We met in the Innovation Studio, seeing this as a most profound work of innovation. Led by Dr. Joyce Essien, Dr. Fred Smith and Dr. Elizabeth Williams we talked of the pain (and privilege) that are the lenses through which we are learning. We borrowed the IHP "4 frames" to keep our imagination from collapsing into simple "train everybody" reflex. Structure?How are we structured for disparities? And how could we lay down structures for equity? How might we use our symbolic role in Memphis? (The committee is called "equity" not "disparities," for starters.)(And we met on April 4th....). What does power have to do with it and us. How could we use our power? We will meet again, but the organization seems to be at a true learning moment, tuned to hear what is possible. And then do it.
That evening most of us went to the April 4th Foundation Gala, a very Memphis thing that always crackles with gritty power of history and hope. This year Dr. Jeremiah Wright keynoted and chose the power of cool analysis rather than the fire and thunder he is known for. He reminded us of the "dangerous King" who wanted the Movement to help put out the "house on fire." He channelled King's clarity about the three demons of America--race, militarism and materialism. The history we gathered to honor was still around us; and still ahead of us.
I was just a high school kid in the Baltimore burbs when King fell. And nobody in my family felt much sorrow as we lived in the soft racism of the unaffected. A few years later when the triple demons of America finally caught my attention, I dropped out of ROTC, sought simplicity and began to see race. I thought I would have to dump Jesus, too, since my old god seemed so complicit (he was!). Richard McBride, a Wake Forest chaplain, gave me books of Berigan and King, telling me that I needed to see the Church was bigger than my tame little god.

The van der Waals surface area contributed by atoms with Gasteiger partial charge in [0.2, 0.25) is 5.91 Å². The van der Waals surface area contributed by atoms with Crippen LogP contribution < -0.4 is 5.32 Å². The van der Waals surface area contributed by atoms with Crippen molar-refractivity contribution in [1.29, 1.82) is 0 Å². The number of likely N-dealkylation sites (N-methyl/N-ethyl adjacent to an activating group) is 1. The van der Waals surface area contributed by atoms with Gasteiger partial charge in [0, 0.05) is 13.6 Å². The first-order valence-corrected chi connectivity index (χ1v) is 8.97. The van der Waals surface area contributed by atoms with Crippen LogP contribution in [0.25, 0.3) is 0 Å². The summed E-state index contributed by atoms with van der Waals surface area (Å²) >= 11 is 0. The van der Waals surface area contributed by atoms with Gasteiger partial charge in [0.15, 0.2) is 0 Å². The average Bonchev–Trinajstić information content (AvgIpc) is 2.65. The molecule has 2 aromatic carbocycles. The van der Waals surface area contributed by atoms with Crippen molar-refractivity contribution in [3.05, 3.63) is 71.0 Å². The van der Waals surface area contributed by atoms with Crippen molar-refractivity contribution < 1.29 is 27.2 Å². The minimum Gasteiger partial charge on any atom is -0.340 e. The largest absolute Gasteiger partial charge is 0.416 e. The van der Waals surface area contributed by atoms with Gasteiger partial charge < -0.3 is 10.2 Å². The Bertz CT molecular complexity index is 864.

King blew a hole in my soul that let me out into the real world--the one God so loves; the one God has still not given up on. Everything else in my life has been a footnote to that.
Thursday night was a normal night in the hospital, which is to say that the place is electric with learning. In the Innovation Studio 85 people were learning the art of spiritual accompaniment--how to truly be present amid the illness of another. (Chaplain Jonathan Watkins had them shout "It's not about me!") (We should to that at executive meetings, I thought.) Down the hall in the Medical Arts Auditorium another ninety were learning the practical arts of caring for those living in dementia, led by Dr. Teresa Cutts and Chaplain Belisle, but illuminated by the experience of nearly everyone present. Another 40 people were attending via video-conference from our Germantown campus.
Although the 330 CHN congregations are hugely ecumenical and multi-hued, for the most part Thursday night feels like Black Church. It is. These are the ones whose brothers die too young and whose mothers will die much younger than mine. So the night closes in shared prayer filled with pathos and power.
This goes on week after week after week, pretty much all year round as the congregations open themselves to knowledge respectfully offered up in the hopes it is smart enough for their tough streets.
Nobody was just talking this week, not the equity committee, not Jeremiah and, for sure, Thursday night. Fred talks about education as the work of "shalomalization." That's what all this felt like to this white guy, grateful to be carried on the movement.
Can we learn the ways of shalom? Enough to do it, know it, let it fill and move us? Jesus cried at the question as he pondered his town. I'm a bit more optimistic. Yes, I am.
- Posted on the journey